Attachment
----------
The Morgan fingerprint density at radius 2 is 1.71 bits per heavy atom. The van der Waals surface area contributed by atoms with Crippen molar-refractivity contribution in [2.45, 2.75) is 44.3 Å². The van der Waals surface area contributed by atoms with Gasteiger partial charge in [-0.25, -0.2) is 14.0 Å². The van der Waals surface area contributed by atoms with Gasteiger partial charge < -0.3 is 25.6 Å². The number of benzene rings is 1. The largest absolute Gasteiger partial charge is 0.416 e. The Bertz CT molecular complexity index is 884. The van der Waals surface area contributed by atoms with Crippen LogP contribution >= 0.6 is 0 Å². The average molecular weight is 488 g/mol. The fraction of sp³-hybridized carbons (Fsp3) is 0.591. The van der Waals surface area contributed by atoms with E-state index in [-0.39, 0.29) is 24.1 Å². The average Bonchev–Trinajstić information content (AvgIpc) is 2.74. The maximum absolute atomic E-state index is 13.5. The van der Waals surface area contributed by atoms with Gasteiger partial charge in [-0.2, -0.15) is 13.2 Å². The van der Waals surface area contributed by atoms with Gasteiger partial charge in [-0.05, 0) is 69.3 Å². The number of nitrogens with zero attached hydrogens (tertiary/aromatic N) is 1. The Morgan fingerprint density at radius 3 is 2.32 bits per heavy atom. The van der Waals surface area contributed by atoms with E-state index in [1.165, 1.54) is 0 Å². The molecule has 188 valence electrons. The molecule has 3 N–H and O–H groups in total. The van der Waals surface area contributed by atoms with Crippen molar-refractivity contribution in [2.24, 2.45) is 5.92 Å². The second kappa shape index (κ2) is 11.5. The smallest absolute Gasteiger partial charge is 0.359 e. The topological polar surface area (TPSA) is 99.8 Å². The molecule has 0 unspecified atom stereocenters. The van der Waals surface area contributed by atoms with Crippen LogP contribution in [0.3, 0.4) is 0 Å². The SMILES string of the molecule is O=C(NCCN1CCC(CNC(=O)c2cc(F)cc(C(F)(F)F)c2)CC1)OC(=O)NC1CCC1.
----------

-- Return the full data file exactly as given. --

The Morgan fingerprint density at radius 2 is 1.71 bits per heavy atom. The van der Waals surface area contributed by atoms with Crippen molar-refractivity contribution in [2.45, 2.75) is 44.3 Å². The van der Waals surface area contributed by atoms with Gasteiger partial charge in [-0.25, -0.2) is 14.0 Å². The van der Waals surface area contributed by atoms with Gasteiger partial charge < -0.3 is 25.6 Å². The number of benzene rings is 1. The largest absolute Gasteiger partial charge is 0.416 e. The Bertz CT molecular complexity index is 884. The van der Waals surface area contributed by atoms with Crippen LogP contribution >= 0.6 is 0 Å². The average molecular weight is 488 g/mol. The fraction of sp³-hybridized carbons (Fsp3) is 0.591. The van der Waals surface area contributed by atoms with E-state index in [-0.39, 0.29) is 24.1 Å². The average Bonchev–Trinajstić information content (AvgIpc) is 2.74. The maximum absolute atomic E-state index is 13.5. The van der Waals surface area contributed by atoms with Gasteiger partial charge in [-0.2, -0.15) is 13.2 Å². The van der Waals surface area contributed by atoms with Gasteiger partial charge in [-0.05, 0) is 69.3 Å². The number of nitrogens with zero attached hydrogens (tertiary/aromatic N) is 1. The Morgan fingerprint density at radius 3 is 2.32 bits per heavy atom. The van der Waals surface area contributed by atoms with E-state index in [1.165, 1.54) is 0 Å². The molecule has 188 valence electrons. The molecule has 3 N–H and O–H groups in total. The van der Waals surface area contributed by atoms with Crippen molar-refractivity contribution in [2.24, 2.45) is 5.92 Å². The second kappa shape index (κ2) is 11.5. The smallest absolute Gasteiger partial charge is 0.359 e. The topological polar surface area (TPSA) is 99.8 Å². The molecule has 0 unspecified atom stereocenters. The van der Waals surface area contributed by atoms with Crippen LogP contribution in [0.3, 0.4) is 0 Å². The SMILES string of the molecule is O=C(NCCN1CCC(CNC(=O)c2cc(F)cc(C(F)(F)F)c2)CC1)OC(=O)NC1CCC1.